Hydraulic fracturing itself may not directly contaminate groundwater supplies, as the oil and gas industry has steadfastly maintained for years, but the wastewater associated with the controversial process can be very hazardous to forest life, at least according to a new study produced by a U.S. Forest Service researcher.
Conducted by researcher Mary Beth Adams and published in the Journal of Environmental Quality, the study is entitled “Land Application of Hydrofracturing Fluids Damages a Deciduous Forest Stand in West Virginia.”Adams applied more than 75,000 gallons of fracking fluid to a quarter-acre plot of land in the Fernow Experimental Forest in West Virginia. All of the groundcover on the plot died almost right away, and within two years 56 percent of the approximately 150 trees in the area had died.
“The explosion of shale gas drilling in the East has the potential to turn large stretches of public lands into lifeless moonscapes,” said Jeff Ruch, executive director of Public Employees for Environmental Responsibility, which reported on Adams’ study last week.
Ruch noted that land disposal of fracking fluids is a common practice and that Adams’ study was conducted with a state permit. “This study suggests that these fluids should be treated as toxic waste,” Ruch added.
In Colorado, U.S. Rep. Diana DeGette for several years has been pushing different versions of the Fracturing Responsibility and Awareness of Chemicals (FRAC) Act, which in its latest incarnation would require the national disclosure of chemicals used in the process.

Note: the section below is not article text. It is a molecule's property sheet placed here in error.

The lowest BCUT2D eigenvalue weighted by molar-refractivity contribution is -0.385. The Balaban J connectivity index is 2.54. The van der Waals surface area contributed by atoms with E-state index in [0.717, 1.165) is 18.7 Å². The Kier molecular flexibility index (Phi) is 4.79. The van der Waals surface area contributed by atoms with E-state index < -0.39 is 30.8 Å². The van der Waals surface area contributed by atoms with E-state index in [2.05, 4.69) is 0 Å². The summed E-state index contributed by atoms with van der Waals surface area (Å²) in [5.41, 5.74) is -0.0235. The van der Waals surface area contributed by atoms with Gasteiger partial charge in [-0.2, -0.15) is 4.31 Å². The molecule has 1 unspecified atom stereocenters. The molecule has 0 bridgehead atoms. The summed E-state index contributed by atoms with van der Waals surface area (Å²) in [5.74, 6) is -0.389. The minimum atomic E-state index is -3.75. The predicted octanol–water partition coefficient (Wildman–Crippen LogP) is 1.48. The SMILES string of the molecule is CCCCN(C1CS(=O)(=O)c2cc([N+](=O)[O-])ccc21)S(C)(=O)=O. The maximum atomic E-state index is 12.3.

The oil and gas industry maintains it must keep its formulas secret for proprietary reasons, and the process is exempt from federal regulation by the U.S. Environmental Protection Agency under the Safe Drinking Water Act.
But state oil and gas regulators in Colorado, as well as state industry representatives, argue that chemical disclosure will not prevent spills from holding pits and pipelines and that those areas of concern should be the real focus of regulatory efforts.
Fracking typically injects water, sand and chemicals thousands of feet below the surface to crack open tight rock and sand formations in order to free up more natural gas. Those results occur far below drinking water wells and groundwater supplies. There is still debate, even among scientists, over whether fracturing itself can cause contamination of groundwater.